19. Dined at Colo. Rieds. Spent the Evening at Mr. Lynch’s.
Thomas Lynch, Sr. (1727–1776), a South Carolina planter, was a member of the Continental Congress 1774–76. He had served for many years in the South Carolina legislature and was a member of the Stamp Act Congress in 1765. Silas Deane, a Massachusetts delegate for Congress, wrote that Lynch was “plain, sensible, above ceremony, and carries with him more force in his very appearance than most powdered folks in their conversation” (LMCC description begins Edmund C. Burnett, ed. Letters of Members of the Continental Congress. 8 vols. 1921–36. Reprint. Gloucester, Mass., 1963. description ends , 1:18).
On 18 June, perhaps while he was alone in his room during the evening, GW wrote to Mrs. Washington: “My Dearest: I am now set down to write to you on a subject, which fills me with inexpressible concern. . . . Believe me my dear Patsy . . . that I should enjoy more real happiness and felicity in one month with you, at home, that I have the most distant prospect of reaping abroad, if my stay was to be seven times seven years. . . . I shall rely therefore, confidently, on That Providence which has heretofore preserved, and been bountiful to me, not doubting but that I shall return safe to you in the fall” (owned by Armistead Peter 3rd, Washington, D.C.). In the letter GW enclosed his will.
On 19 June, John Hancock, president of the Continental Congress, signed GW’s commission as “General and Commander in Chief of the army of the United Colonies” (DLC:GW). Meanwhile, GW was writing more letters home to Virginia, including one to his closest brother, John Augustine, wherein he “bid adieu to you, & to every kind of domestick ease, for a while. I am Imbarked on a wide Ocean, boundless in its prospect & from whence, perhaps, no safe harbour is to be found. I have been called upon by the unanimous Voice of the Colonies to take the Command of the Continental Army. An honour I neither sought after, nor desired, as I am thoroughly convinced, that it requires greater Abilities, and much more experience, than I am Master of” (20 June 1775 DLC:GW).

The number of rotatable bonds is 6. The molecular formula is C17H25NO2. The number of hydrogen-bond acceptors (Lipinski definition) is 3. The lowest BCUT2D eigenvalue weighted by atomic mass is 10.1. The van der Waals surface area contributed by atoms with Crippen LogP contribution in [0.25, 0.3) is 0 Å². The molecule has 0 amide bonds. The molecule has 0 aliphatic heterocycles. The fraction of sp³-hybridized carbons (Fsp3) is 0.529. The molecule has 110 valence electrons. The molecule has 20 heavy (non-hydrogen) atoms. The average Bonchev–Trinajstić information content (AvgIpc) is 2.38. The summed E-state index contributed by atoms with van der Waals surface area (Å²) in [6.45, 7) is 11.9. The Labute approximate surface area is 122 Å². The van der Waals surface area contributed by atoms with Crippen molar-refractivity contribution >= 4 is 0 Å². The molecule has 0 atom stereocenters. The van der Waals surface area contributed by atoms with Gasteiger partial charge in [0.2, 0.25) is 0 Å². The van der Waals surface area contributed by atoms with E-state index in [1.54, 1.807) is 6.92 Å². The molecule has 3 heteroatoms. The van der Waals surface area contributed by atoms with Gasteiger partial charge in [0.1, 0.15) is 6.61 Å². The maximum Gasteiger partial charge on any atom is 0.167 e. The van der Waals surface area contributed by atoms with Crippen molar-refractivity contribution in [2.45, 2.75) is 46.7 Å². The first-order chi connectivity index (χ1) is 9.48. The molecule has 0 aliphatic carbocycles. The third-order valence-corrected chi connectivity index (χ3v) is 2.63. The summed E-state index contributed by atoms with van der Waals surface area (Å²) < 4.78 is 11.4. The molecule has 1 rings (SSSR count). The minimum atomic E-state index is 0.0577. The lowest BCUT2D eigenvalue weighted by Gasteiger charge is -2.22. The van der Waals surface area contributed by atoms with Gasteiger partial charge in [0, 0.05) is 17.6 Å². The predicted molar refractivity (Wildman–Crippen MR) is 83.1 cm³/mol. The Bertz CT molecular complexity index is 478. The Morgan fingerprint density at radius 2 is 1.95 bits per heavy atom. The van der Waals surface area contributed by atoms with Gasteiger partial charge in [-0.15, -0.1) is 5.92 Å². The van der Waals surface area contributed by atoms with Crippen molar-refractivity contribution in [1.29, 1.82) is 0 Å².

During this week, while Congress was choosing 13 new generals, drafting GW’s initial instructions, and deciding how to finance the campaign, GW was preparing for his trip to Massachusetts to form the thousands of citizen-soldiers surrounding Boston into an army of the united colonies. He chose Joseph Reed as his secretary and Thomas Mifflin as his first aide-de-camp. He queried the Massachusetts delegates about what arrangements their government had made for supporting the army and whom he would be dealing with (Massachusetts Delegates to GW, 22 June 1775, DLC:GW). And he sent his chariot home.
On 23 June the new commander in chief left Philadelphia, accompanied by Generals Charles Lee and Philip Schuyler and their aides. While he was but “a few Minutes of leaving this City” and “surrounded with Company to take leave of me,” GW wrote again to Mrs. Washington: “My Dearest. . . . I could not think of departing . . . without dropping you a line. . . . I retain an unalterable affection for you, which neither time or distance can change. . . . I go fully trusting in that providence, which has been more bountiful to me than I deserve, & in full confidence of a happy meeting with you some time in the fall” (ViMtvL). He then rode off to a campaign that would last for more than seven years, during which he saw Mount Vernon only in his 1781 visits during the Yorktown campaign.
For the period between 19 June 1775 and January 1780, no diaries of GW have been found; his opening remarks in his 1781 Yorktown diary indicate that no other war journals were kept.